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  Section: General Biotechnology / Plant Biotechnology
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In Vitro Culture Techniques : The Biotechnological Principles


During the last two decades plant cell, tissue and organ culture have developed rapidly and become a major biotechnological tool in agriculture, horticulture, forestry and industry. Those problems which were not feasible through conventional techniques, now have been solved via these techniques, for example, inter- and intra-specific crosses, micropropagation, somaclonal variation, encapsulated seeds, etc.

To boost up these areas ICGEB in a workshop (held at New Delhi from September 18 to 20, 1985), recommended the need of more research in developing countries on plant cell culture, differentiation, regeneration and transformation in tropical grain legumes, woody legumes and cereals. The emphasis was laid to improve growth under stress condition, pest and disease resistance, improved nutritional quality, nitrogen fixation and the control of partitioning within the plants. A detailed account of plant cells, tissue and organ culture is given in this context.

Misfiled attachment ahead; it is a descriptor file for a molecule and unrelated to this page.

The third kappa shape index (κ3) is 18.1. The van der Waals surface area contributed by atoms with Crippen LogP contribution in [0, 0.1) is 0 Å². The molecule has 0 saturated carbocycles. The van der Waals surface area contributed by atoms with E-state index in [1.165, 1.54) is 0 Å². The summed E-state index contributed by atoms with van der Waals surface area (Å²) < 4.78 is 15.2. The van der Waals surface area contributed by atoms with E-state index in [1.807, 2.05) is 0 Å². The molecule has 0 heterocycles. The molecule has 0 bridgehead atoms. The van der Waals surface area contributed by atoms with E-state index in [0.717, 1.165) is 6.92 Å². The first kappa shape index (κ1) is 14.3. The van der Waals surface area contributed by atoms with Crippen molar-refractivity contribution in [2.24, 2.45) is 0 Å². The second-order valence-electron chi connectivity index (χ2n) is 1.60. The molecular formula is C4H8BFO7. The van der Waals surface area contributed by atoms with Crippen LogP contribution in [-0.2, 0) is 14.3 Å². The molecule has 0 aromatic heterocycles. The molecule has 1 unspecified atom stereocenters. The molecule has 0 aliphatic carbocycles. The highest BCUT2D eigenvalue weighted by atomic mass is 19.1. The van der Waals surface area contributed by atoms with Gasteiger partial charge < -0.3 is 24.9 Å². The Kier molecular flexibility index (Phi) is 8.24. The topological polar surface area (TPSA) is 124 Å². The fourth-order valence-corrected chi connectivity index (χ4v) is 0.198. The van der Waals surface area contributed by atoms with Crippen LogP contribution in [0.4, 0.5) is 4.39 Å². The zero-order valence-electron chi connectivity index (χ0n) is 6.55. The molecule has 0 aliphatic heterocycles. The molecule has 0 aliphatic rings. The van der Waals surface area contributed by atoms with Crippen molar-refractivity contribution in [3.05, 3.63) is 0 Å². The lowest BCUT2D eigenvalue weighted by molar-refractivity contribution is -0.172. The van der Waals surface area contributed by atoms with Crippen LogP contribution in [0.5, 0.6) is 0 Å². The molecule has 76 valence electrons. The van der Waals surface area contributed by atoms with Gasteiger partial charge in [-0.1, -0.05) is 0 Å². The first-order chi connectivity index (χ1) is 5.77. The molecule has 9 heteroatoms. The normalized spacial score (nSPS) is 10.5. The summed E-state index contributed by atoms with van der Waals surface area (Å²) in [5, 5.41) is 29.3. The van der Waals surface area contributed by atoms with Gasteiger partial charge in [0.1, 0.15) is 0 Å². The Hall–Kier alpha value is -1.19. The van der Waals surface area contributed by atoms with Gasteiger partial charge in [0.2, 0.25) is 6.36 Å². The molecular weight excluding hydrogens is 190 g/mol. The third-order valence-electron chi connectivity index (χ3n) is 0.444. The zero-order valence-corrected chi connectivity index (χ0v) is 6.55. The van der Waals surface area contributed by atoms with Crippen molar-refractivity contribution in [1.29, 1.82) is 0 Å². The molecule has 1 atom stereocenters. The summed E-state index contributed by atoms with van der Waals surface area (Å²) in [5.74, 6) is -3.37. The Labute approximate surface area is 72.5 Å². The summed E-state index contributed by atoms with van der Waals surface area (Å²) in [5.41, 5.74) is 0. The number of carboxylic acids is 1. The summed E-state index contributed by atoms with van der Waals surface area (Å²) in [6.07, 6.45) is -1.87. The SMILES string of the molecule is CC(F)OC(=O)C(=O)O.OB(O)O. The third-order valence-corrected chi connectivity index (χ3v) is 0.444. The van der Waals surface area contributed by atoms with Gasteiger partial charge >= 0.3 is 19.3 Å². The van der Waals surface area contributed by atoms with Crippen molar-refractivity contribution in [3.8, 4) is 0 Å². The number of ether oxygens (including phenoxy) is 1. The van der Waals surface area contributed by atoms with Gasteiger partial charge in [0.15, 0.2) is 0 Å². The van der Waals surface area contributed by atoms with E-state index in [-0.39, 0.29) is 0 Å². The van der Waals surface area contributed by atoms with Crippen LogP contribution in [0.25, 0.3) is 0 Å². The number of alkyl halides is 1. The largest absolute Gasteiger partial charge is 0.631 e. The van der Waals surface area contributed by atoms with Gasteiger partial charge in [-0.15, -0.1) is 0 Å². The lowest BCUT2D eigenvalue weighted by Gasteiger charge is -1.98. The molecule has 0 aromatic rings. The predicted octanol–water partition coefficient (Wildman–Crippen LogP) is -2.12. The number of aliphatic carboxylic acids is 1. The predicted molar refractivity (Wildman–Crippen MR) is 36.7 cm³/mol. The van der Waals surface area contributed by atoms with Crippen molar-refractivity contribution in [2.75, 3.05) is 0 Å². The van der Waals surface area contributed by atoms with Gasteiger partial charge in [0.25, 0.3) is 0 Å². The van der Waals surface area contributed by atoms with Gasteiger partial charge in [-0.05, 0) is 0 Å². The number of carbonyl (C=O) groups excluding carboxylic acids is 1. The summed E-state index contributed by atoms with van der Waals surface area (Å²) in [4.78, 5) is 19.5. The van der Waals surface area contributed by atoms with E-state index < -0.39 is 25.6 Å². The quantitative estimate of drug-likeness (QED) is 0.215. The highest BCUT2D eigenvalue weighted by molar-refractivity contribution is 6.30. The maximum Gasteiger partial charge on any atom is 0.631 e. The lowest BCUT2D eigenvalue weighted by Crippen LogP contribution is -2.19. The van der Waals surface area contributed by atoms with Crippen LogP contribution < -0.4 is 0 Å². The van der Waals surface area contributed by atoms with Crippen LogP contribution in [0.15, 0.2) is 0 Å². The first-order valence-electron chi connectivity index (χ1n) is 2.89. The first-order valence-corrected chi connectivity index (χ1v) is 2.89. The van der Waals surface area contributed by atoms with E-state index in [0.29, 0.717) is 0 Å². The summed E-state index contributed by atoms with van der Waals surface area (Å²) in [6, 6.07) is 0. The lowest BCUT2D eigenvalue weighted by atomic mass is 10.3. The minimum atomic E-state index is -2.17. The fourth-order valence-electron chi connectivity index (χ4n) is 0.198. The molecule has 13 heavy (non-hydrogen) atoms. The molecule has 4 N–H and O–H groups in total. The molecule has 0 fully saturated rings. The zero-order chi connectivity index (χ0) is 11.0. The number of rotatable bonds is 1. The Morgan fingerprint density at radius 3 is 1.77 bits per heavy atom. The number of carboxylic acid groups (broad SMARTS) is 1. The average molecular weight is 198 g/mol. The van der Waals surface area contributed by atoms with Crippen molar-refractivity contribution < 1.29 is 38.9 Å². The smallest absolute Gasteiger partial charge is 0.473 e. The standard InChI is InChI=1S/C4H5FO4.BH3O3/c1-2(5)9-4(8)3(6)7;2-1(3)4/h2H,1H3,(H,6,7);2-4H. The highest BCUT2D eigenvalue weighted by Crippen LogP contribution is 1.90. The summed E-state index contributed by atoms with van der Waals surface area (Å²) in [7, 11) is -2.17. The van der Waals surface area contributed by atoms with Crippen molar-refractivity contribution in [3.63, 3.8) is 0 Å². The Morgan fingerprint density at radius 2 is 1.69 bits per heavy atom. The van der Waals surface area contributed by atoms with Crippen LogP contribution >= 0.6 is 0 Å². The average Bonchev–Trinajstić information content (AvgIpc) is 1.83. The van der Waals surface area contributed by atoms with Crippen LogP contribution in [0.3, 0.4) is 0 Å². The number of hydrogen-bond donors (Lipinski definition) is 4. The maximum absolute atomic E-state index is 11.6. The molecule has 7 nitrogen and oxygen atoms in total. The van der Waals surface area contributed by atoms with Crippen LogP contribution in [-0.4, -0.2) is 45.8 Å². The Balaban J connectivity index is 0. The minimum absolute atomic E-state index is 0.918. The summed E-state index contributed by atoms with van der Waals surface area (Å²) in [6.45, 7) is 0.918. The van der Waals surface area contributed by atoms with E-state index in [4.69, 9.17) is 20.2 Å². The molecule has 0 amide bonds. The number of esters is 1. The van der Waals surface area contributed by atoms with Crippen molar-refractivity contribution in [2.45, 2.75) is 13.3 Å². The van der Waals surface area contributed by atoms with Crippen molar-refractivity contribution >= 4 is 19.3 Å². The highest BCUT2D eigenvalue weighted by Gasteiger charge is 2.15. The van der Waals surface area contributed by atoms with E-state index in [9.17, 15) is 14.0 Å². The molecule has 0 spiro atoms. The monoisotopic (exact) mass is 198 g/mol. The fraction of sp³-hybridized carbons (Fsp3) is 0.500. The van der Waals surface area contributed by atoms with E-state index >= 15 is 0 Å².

Historical background

Requirements for cell and Tissue Cultures


A tissues culture laboratory


Nutrient media


Inorganic chemicals



Growth hormones


Organic constitutents




Amino acids

Culture of plant materials


Explant culture


Callus formation and its culture




Root culture


Shoot culture and micropropagation


Cell culture


Benefits from cell culture


Somatic embryogenesis


Somaclonal variation


Protoplast culture






Protoplast fusion and somatic hybridization


Fusion products


Method of somatic hybridization


Anther and pollen Culture


Culturing techniques


In vitro androgenesis (direct and indirect androgenesis)


Mentor pollen technology


Embryo culture


Embryo rescue


Protoplast fusion in fungi

Totipotency: The Basis of Plant Cell and Tissue Culture
Each living cell, of a multicellular organism, is capable of independent development, when provided with suitable conditions (White, 1963). Morgan (1901) coined the term 'totipotency' to denote this capacity of cell to develop into an organism by regeneration. However, the concept of totipotency is important in tissue culture. Use of multicellular organisms in research, as biological units, is rather difficult; therefore, attempts to study an organism by reducing to its constituent cells and subsequently the cultured cells as basic organism, are of fundamental importance (White, 1963).


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